I Let My Foot Off the Gas, and It Feels Terrible
I do not want to be doing this right now.
It's 10:30 at night. I'm tired. There's no fewer than a dozen things I'd rather be doing. I haven't even touched a book in days! I'm completely drained. Yet here I am, writing for my little blog. Why?
For the first time in a bout seven weeks, I missed a day of posting yesterday. I feel absolutely terrible about it! I've also missed posting for work a few times recently. It's all quite inexcusable. So I missed a day. What's the harm?
I know that to reach my personal goals, and for our company to reach our goals together, there are certain things I've got to do every day. I've been doing those things. And we have been growing! I've actually seen my personal traction and that of Text Request's begin to grow significantly as of late. This makes my shortcomings that much more painful.
Under normal circumstances, these lapses could be excusable. After all, everyone's been absolutely swamped at work for weeks. Something's bound to fall through the cracks. And I just spent 18 hours driving for a family "situation."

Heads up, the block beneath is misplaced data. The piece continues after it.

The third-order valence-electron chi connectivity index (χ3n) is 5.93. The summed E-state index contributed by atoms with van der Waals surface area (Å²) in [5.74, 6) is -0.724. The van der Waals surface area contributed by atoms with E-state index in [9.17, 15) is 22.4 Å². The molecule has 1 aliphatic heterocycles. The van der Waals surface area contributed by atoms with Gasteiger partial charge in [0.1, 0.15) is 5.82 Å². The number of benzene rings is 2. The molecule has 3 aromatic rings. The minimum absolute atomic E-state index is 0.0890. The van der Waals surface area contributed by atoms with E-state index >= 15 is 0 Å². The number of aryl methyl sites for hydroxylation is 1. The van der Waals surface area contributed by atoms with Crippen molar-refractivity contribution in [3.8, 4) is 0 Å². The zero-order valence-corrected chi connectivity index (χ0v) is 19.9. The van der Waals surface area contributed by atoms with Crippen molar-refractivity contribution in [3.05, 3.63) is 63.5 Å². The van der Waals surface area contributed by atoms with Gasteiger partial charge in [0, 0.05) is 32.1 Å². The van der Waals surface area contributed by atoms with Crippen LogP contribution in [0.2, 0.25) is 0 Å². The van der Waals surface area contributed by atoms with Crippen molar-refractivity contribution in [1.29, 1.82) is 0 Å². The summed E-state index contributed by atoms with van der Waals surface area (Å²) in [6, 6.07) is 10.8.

There's only so much any one person can do, but I feel terrible about missing posts because I'm only now getting the taste of growth.
I've been putting in hours upon hours, day after day, gaining traction. And then I just let it slip? That's not acceptable in any situation! For all of us, there are going to be moments like this. Maybe it involves fitness, or writing a book, or anything.
We work our tails off to gain traction, and then when we do start to get somewhere, we take our foot off the gas ever so slightly. Before we know it, we're back to square one.
There's going to be times when we feel that lapsing on whatever commitment is okay, maybe because we're super busy, have already done well enough, or some other reason.
What kind of commitment is it if you allow it to lapse, even for a day? What kind of discipline is it if you give into temptations? In these situations, we all know exactly what it is we should be doing. It's excusable not to do that.